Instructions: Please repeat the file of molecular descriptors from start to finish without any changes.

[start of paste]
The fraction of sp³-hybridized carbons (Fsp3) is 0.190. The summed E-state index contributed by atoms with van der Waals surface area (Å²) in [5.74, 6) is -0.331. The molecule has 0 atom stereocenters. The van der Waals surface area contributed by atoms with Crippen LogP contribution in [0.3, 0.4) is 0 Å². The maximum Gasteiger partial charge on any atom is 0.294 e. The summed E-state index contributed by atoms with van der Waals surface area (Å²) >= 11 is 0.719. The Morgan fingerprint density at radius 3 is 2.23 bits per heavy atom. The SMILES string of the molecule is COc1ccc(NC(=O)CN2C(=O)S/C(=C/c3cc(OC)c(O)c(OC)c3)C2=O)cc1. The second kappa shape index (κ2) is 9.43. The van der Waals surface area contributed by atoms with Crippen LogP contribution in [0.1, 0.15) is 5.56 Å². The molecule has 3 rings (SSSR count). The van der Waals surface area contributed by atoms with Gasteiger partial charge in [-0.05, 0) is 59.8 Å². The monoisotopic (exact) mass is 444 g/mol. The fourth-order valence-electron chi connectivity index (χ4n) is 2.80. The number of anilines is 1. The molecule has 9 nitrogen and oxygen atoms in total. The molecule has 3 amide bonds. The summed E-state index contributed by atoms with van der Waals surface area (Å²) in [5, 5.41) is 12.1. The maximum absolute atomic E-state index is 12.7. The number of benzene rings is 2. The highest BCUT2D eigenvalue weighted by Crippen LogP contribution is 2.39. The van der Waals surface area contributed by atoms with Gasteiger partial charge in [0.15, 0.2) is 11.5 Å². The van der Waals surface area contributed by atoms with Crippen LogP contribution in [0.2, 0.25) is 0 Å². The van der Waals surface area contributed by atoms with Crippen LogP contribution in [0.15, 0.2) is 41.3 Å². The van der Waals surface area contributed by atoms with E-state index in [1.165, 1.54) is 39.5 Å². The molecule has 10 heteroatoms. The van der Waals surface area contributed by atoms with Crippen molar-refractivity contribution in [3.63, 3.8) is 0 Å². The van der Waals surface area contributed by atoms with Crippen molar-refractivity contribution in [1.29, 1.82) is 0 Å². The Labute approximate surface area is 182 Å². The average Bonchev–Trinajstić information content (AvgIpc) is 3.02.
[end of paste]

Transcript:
The fraction of sp³-hybridized carbons (Fsp3) is 0.190. The summed E-state index contributed by atoms with van der Waals surface area (Å²) in [5.74, 6) is -0.331. The molecule has 0 atom stereocenters. The van der Waals surface area contributed by atoms with Crippen LogP contribution in [0.3, 0.4) is 0 Å². The maximum Gasteiger partial charge on any atom is 0.294 e. The summed E-state index contributed by atoms with van der Waals surface area (Å²) >= 11 is 0.719. The Morgan fingerprint density at radius 3 is 2.23 bits per heavy atom. The SMILES string of the molecule is COc1ccc(NC(=O)CN2C(=O)S/C(=C/c3cc(OC)c(O)c(OC)c3)C2=O)cc1. The second kappa shape index (κ2) is 9.43. The van der Waals surface area contributed by atoms with Crippen LogP contribution in [0.1, 0.15) is 5.56 Å². The molecule has 3 rings (SSSR count). The van der Waals surface area contributed by atoms with Gasteiger partial charge in [-0.05, 0) is 59.8 Å². The monoisotopic (exact) mass is 444 g/mol. The fourth-order valence-electron chi connectivity index (χ4n) is 2.80. The number of anilines is 1. The molecule has 9 nitrogen and oxygen atoms in total. The molecule has 3 amide bonds. The summed E-state index contributed by atoms with van der Waals surface area (Å²) in [5, 5.41) is 12.1. The maximum absolute atomic E-state index is 12.7. The number of benzene rings is 2. The highest BCUT2D eigenvalue weighted by Crippen LogP contribution is 2.39. The van der Waals surface area contributed by atoms with Gasteiger partial charge in [0.15, 0.2) is 11.5 Å². The van der Waals surface area contributed by atoms with Crippen LogP contribution in [0.2, 0.25) is 0 Å². The van der Waals surface area contributed by atoms with Crippen LogP contribution in [0.15, 0.2) is 41.3 Å². The van der Waals surface area contributed by atoms with E-state index in [1.165, 1.54) is 39.5 Å². The molecule has 10 heteroatoms. The van der Waals surface area contributed by atoms with Crippen molar-refractivity contribution in [3.63, 3.8) is 0 Å². The van der Waals surface area contributed by atoms with Crippen molar-refractivity contribution in [1.29, 1.82) is 0 Å². The Labute approximate surface area is 182 Å². The average Bonchev–Trinajstić information content (AvgIpc) is 3.02.